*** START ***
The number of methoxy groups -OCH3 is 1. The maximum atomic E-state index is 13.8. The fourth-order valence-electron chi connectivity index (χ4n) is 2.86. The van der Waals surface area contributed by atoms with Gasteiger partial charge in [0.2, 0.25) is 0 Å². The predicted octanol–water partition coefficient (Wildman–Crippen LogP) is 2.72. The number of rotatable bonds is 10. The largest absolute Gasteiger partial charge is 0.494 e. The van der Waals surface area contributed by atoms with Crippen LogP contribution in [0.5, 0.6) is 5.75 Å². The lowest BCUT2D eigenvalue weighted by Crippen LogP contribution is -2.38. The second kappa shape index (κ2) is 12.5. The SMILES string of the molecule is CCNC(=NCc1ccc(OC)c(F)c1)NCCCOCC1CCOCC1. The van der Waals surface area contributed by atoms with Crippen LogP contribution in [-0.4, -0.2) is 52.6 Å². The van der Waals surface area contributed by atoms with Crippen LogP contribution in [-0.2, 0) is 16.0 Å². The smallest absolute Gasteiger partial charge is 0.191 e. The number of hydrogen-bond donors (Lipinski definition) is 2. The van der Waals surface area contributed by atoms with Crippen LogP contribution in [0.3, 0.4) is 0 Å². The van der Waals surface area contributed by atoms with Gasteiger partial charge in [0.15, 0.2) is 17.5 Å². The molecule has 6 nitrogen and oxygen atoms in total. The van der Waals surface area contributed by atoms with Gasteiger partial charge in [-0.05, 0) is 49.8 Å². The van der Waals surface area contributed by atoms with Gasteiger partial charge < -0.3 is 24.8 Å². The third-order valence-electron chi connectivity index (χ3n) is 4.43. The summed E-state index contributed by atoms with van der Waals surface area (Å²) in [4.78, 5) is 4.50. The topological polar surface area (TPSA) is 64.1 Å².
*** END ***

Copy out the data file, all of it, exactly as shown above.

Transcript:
The number of methoxy groups -OCH3 is 1. The maximum atomic E-state index is 13.8. The fourth-order valence-electron chi connectivity index (χ4n) is 2.86. The van der Waals surface area contributed by atoms with Gasteiger partial charge in [0.2, 0.25) is 0 Å². The predicted octanol–water partition coefficient (Wildman–Crippen LogP) is 2.72. The number of rotatable bonds is 10. The largest absolute Gasteiger partial charge is 0.494 e. The van der Waals surface area contributed by atoms with Crippen LogP contribution in [0.5, 0.6) is 5.75 Å². The lowest BCUT2D eigenvalue weighted by Crippen LogP contribution is -2.38. The second kappa shape index (κ2) is 12.5. The SMILES string of the molecule is CCNC(=NCc1ccc(OC)c(F)c1)NCCCOCC1CCOCC1. The van der Waals surface area contributed by atoms with Crippen LogP contribution in [-0.4, -0.2) is 52.6 Å². The van der Waals surface area contributed by atoms with Crippen LogP contribution in [-0.2, 0) is 16.0 Å². The smallest absolute Gasteiger partial charge is 0.191 e. The number of hydrogen-bond donors (Lipinski definition) is 2. The van der Waals surface area contributed by atoms with Crippen LogP contribution in [0.3, 0.4) is 0 Å². The van der Waals surface area contributed by atoms with Gasteiger partial charge in [0.15, 0.2) is 17.5 Å². The molecule has 6 nitrogen and oxygen atoms in total. The van der Waals surface area contributed by atoms with Gasteiger partial charge in [-0.05, 0) is 49.8 Å². The van der Waals surface area contributed by atoms with Gasteiger partial charge < -0.3 is 24.8 Å². The third-order valence-electron chi connectivity index (χ3n) is 4.43. The summed E-state index contributed by atoms with van der Waals surface area (Å²) in [4.78, 5) is 4.50. The topological polar surface area (TPSA) is 64.1 Å².